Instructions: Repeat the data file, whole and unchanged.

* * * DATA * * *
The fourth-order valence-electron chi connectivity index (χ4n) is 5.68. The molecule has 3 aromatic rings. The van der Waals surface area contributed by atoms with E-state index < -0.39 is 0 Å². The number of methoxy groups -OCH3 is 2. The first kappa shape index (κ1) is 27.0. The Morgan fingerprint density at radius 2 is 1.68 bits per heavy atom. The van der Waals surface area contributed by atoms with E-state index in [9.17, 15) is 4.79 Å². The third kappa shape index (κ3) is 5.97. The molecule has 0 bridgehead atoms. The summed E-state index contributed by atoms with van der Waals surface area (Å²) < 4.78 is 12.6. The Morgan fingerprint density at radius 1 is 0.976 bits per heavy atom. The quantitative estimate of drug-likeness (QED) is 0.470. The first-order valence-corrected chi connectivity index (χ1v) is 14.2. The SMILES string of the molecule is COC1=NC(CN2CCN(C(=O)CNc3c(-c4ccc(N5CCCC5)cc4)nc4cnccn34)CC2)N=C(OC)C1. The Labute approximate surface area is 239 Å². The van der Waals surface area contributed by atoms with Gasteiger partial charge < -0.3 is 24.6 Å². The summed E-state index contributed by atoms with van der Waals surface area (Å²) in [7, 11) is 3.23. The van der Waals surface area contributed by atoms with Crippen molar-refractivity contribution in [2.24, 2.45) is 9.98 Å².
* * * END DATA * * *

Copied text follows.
The fourth-order valence-electron chi connectivity index (χ4n) is 5.68. The molecule has 3 aromatic rings. The van der Waals surface area contributed by atoms with E-state index < -0.39 is 0 Å². The number of methoxy groups -OCH3 is 2. The first kappa shape index (κ1) is 27.0. The Morgan fingerprint density at radius 2 is 1.68 bits per heavy atom. The van der Waals surface area contributed by atoms with E-state index in [9.17, 15) is 4.79 Å². The third kappa shape index (κ3) is 5.97. The molecule has 0 bridgehead atoms. The summed E-state index contributed by atoms with van der Waals surface area (Å²) < 4.78 is 12.6. The Morgan fingerprint density at radius 1 is 0.976 bits per heavy atom. The quantitative estimate of drug-likeness (QED) is 0.470. The first-order valence-corrected chi connectivity index (χ1v) is 14.2. The SMILES string of the molecule is COC1=NC(CN2CCN(C(=O)CNc3c(-c4ccc(N5CCCC5)cc4)nc4cnccn34)CC2)N=C(OC)C1. The Labute approximate surface area is 239 Å². The van der Waals surface area contributed by atoms with Gasteiger partial charge < -0.3 is 24.6 Å². The summed E-state index contributed by atoms with van der Waals surface area (Å²) in [7, 11) is 3.23. The van der Waals surface area contributed by atoms with Crippen molar-refractivity contribution in [2.24, 2.45) is 9.98 Å².